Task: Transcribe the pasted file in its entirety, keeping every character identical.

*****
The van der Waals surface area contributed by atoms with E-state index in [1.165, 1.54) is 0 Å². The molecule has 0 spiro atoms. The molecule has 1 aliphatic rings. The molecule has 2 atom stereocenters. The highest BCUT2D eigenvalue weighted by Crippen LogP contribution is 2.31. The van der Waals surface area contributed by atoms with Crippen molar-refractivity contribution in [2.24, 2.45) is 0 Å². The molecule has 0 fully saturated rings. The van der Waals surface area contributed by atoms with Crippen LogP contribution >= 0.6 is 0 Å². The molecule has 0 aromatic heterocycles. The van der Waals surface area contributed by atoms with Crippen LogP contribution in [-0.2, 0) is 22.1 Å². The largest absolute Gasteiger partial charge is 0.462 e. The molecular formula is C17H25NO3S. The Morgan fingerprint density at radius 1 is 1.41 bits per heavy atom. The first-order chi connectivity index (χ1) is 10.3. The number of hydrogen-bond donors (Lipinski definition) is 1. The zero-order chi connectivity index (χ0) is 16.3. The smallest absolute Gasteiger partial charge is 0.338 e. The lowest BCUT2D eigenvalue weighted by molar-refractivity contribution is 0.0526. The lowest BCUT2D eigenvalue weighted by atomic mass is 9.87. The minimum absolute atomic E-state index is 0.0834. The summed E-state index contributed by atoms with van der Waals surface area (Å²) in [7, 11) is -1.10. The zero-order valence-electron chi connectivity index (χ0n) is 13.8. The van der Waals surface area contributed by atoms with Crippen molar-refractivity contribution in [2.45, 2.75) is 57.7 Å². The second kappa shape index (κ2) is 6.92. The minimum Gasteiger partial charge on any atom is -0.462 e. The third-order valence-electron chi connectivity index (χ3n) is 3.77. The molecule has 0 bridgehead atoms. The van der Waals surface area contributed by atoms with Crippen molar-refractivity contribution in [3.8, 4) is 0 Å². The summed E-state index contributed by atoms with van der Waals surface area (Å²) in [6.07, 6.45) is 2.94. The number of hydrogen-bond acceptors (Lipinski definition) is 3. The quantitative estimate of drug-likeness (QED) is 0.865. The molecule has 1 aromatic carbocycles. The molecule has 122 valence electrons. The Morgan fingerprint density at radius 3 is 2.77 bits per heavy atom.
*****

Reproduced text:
The van der Waals surface area contributed by atoms with E-state index in [1.165, 1.54) is 0 Å². The molecule has 0 spiro atoms. The molecule has 1 aliphatic rings. The molecule has 2 atom stereocenters. The highest BCUT2D eigenvalue weighted by Crippen LogP contribution is 2.31. The van der Waals surface area contributed by atoms with Crippen molar-refractivity contribution in [2.24, 2.45) is 0 Å². The molecule has 0 fully saturated rings. The van der Waals surface area contributed by atoms with Crippen LogP contribution >= 0.6 is 0 Å². The molecule has 0 aromatic heterocycles. The van der Waals surface area contributed by atoms with Crippen LogP contribution in [-0.2, 0) is 22.1 Å². The largest absolute Gasteiger partial charge is 0.462 e. The molecular formula is C17H25NO3S. The Morgan fingerprint density at radius 1 is 1.41 bits per heavy atom. The first-order chi connectivity index (χ1) is 10.3. The number of hydrogen-bond donors (Lipinski definition) is 1. The zero-order chi connectivity index (χ0) is 16.3. The smallest absolute Gasteiger partial charge is 0.338 e. The lowest BCUT2D eigenvalue weighted by molar-refractivity contribution is 0.0526. The lowest BCUT2D eigenvalue weighted by atomic mass is 9.87. The minimum absolute atomic E-state index is 0.0834. The summed E-state index contributed by atoms with van der Waals surface area (Å²) in [7, 11) is -1.10. The zero-order valence-electron chi connectivity index (χ0n) is 13.8. The van der Waals surface area contributed by atoms with Crippen molar-refractivity contribution in [2.45, 2.75) is 57.7 Å². The second kappa shape index (κ2) is 6.92. The minimum Gasteiger partial charge on any atom is -0.462 e. The third-order valence-electron chi connectivity index (χ3n) is 3.77. The molecule has 0 bridgehead atoms. The van der Waals surface area contributed by atoms with Crippen molar-refractivity contribution in [3.8, 4) is 0 Å². The summed E-state index contributed by atoms with van der Waals surface area (Å²) in [6.07, 6.45) is 2.94. The number of hydrogen-bond acceptors (Lipinski definition) is 3. The quantitative estimate of drug-likeness (QED) is 0.865. The molecule has 1 aromatic carbocycles. The molecule has 122 valence electrons. The Morgan fingerprint density at radius 3 is 2.77 bits per heavy atom.